Can NAD Supplements Help You Age Healthier?

Can NAD Supplements Help You Age Healthier?

NAD (also called NAD+) is the wellness molecule you’ve probably heard mentioned a dozen times but likely know very little about. America’s favorite biohacker Ben Greenfield calls it the darling of the supplement industry. You may have even considered purchasing NAD supplements for your wellness regimen, except for not knowing which to pick.

Now it’s time to dive deeper into this prolific particle and see how it can benefit you.

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What Are the Benefits of NAD Supplements?

nad supplements - woman putting pills in hand

Technically known as nicotinamide adenine dinucleotide, NAD is a coenzyme found in every living cell.

According to Dr. Charles Brenner, an anti-aging researcher at the University of Iowa, NAD assists other enzymes in chemical reactions that “convert food into DNA, hormones, and even energy in the form of ATP.”

“You couldn’t function without NAD,” Dr. Brenner says. There are several areas of our health that NAD+ may improve, and most of them are related to improving our metabolism.

1. May help support healthy aging

In a study conducted on mice, researchers found that NAD+ improved mitochondrial levels and increased muscular senescence.

Dr. Brenner said that NAD+ is consumed by sirtuin enzymes that “protect against stressors like free radicals.” This counteracts the ‘wear and tear’ of our cells.

2. May help support normal cardiovascular health

NAD+ is important for the heart’s metabolism.

Studies show that NAD+ positively impacts the heart’s mitochondria (just like the mitochondria in other cells), which could make it useful in supporting normal heart health.

3. May help support healthy muscle

Research notes that NAD+ levels decline with age – right alongside muscle density.

Since muscles require significant amounts of ATP, scientists believe that NAD+ could be useful in helping maintain muscle mass and function during aging.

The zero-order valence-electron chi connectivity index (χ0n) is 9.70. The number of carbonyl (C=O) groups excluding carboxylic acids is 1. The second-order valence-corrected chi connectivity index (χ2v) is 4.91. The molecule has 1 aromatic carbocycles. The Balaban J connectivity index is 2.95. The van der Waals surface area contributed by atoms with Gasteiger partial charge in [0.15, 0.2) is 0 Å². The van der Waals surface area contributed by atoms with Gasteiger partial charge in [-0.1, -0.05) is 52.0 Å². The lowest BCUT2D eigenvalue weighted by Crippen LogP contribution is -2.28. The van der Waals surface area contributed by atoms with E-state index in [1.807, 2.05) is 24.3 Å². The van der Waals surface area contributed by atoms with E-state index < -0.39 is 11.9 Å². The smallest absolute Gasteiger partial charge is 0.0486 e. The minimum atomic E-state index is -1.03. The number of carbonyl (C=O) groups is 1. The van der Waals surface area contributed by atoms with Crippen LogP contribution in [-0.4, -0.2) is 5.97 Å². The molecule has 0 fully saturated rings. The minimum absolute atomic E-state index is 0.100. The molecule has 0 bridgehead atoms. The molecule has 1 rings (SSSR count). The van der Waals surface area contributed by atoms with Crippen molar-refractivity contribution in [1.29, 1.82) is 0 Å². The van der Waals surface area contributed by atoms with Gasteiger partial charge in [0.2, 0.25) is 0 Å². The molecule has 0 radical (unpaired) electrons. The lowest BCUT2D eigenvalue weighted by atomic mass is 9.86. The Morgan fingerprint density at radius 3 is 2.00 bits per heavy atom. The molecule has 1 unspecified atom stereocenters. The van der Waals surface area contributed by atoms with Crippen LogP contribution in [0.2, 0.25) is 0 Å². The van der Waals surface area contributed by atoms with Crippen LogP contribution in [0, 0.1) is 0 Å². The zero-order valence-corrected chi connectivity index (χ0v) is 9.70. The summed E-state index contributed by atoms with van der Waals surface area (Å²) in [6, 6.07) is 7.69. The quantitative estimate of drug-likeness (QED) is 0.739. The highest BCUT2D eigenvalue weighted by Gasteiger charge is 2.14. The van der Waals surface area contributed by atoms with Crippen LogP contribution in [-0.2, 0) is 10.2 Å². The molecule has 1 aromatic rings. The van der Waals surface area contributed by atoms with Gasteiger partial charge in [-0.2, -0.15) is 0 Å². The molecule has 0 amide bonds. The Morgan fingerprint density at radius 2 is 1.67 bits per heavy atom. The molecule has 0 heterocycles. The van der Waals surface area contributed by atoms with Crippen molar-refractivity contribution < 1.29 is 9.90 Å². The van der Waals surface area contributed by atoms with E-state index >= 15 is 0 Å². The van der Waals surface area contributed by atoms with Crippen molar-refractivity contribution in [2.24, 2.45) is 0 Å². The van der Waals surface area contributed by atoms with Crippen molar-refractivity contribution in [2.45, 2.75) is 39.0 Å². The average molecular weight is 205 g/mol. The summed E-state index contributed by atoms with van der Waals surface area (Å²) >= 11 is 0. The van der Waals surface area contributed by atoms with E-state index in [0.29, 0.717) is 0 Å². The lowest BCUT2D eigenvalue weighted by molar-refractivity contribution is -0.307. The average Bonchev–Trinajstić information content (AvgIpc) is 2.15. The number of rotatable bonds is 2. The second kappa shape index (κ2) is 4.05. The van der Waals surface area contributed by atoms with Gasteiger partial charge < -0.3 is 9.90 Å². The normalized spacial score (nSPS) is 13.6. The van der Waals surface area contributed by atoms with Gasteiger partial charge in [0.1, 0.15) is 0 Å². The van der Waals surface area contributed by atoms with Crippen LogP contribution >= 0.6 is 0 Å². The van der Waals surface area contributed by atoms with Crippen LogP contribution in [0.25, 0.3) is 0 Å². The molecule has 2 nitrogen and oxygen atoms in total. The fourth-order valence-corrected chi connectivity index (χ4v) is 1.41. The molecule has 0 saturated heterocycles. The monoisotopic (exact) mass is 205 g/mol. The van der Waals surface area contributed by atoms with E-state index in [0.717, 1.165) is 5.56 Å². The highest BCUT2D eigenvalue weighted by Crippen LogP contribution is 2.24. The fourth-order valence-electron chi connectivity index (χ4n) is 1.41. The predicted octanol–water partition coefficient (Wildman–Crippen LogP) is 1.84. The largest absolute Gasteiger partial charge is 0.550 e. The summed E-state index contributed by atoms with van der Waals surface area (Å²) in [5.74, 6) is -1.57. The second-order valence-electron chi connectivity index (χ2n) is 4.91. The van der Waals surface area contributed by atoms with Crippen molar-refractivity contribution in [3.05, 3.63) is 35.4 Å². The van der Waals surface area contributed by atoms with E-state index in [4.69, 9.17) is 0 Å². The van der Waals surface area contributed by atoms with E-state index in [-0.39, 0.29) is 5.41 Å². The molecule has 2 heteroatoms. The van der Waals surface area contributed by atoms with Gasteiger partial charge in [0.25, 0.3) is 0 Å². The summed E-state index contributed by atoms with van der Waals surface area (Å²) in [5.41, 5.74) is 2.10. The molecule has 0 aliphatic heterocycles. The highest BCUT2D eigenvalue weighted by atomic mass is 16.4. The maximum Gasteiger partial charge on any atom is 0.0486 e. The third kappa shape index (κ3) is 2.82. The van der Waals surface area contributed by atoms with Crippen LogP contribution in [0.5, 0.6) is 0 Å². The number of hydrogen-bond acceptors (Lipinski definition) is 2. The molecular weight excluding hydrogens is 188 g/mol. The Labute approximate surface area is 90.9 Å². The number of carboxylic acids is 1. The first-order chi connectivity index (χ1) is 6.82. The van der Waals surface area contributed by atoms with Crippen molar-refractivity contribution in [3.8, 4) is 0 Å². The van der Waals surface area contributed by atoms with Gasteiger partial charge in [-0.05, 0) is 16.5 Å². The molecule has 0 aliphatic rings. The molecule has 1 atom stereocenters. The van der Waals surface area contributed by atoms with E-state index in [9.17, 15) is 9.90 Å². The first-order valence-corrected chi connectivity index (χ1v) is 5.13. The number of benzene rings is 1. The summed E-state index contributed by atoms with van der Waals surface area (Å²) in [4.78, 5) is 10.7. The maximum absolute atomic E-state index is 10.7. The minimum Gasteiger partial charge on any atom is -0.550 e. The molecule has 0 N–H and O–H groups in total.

Are There Risks Associated With NAD Supplements?

When speaking of NAD+ supplements, most people are actually referring to “NAD precursors,” Brenner said. These include Nicotinamide Riboside (NR), Nicotinamide Mononucleotide (NMN), and tryptophan. Of these precursors, NR – patented as Niagen – is the most widely studied in both clinical and preclinical trials.

“Niagen has been studied in multiple published human clinical trials, and no adverse events have been attributed to its use,” said Dr. Brenner. Niagen has also been successfully reviewed by the FDA with a GRAS (generally recognized as safe) label, according to Brenner.

That said, some people have reported headaches and nausea, among other non-serious side effects.


Where Can You Get NAD Supplements, and How Much Should You Take?

Like many supplements with increased media exposure, NAD+ suppliers are coming out with new supplements faster than we can purchase them. But not all of them have the clinically tested precursors that are shown to be effective.

Here are some NAD supplements that claim to be clinically tested:

  • TruNiagen sells a 300 mg pill both on its site and Amazon. To be taken once per day. (Dr. Brenner is part of their scientific advisory board.)
  • Elysium’s Basis has been found to increase NAD+ levels by up to 40 percent. Take two per day.
  • Alive By Nature sells NMN-based and NAD+ supplements that can be taken orally or trans-dermal.